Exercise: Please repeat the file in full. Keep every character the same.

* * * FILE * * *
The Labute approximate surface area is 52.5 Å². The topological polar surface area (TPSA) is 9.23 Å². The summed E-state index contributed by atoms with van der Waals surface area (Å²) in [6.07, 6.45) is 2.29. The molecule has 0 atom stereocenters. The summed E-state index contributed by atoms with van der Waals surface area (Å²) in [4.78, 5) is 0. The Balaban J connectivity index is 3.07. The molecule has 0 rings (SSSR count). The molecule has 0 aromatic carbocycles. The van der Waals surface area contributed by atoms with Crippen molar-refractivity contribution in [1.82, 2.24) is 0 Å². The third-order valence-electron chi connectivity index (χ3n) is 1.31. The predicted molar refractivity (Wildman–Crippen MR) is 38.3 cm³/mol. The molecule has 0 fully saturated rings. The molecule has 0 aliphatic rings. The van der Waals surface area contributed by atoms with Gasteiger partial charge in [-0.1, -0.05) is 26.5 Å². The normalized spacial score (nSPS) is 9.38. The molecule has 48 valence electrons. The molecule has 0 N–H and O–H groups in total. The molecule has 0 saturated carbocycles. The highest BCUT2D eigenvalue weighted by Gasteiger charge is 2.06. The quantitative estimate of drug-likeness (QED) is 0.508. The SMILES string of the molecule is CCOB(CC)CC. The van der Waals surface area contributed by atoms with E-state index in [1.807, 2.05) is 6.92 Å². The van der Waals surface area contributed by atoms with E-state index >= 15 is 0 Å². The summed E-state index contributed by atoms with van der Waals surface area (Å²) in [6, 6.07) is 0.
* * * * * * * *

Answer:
The Labute approximate surface area is 52.5 Å². The topological polar surface area (TPSA) is 9.23 Å². The summed E-state index contributed by atoms with van der Waals surface area (Å²) in [6.07, 6.45) is 2.29. The molecule has 0 atom stereocenters. The summed E-state index contributed by atoms with van der Waals surface area (Å²) in [4.78, 5) is 0. The Balaban J connectivity index is 3.07. The molecule has 0 rings (SSSR count). The molecule has 0 aromatic carbocycles. The van der Waals surface area contributed by atoms with Crippen molar-refractivity contribution in [1.82, 2.24) is 0 Å². The third-order valence-electron chi connectivity index (χ3n) is 1.31. The predicted molar refractivity (Wildman–Crippen MR) is 38.3 cm³/mol. The molecule has 0 fully saturated rings. The molecule has 0 aliphatic rings. The van der Waals surface area contributed by atoms with Gasteiger partial charge in [-0.1, -0.05) is 26.5 Å². The normalized spacial score (nSPS) is 9.38. The molecule has 48 valence electrons. The molecule has 0 N–H and O–H groups in total. The molecule has 0 saturated carbocycles. The highest BCUT2D eigenvalue weighted by Gasteiger charge is 2.06. The quantitative estimate of drug-likeness (QED) is 0.508. The SMILES string of the molecule is CCOB(CC)CC. The van der Waals surface area contributed by atoms with E-state index in [1.807, 2.05) is 6.92 Å². The van der Waals surface area contributed by atoms with E-state index >= 15 is 0 Å². The summed E-state index contributed by atoms with van der Waals surface area (Å²) in [6, 6.07) is 0.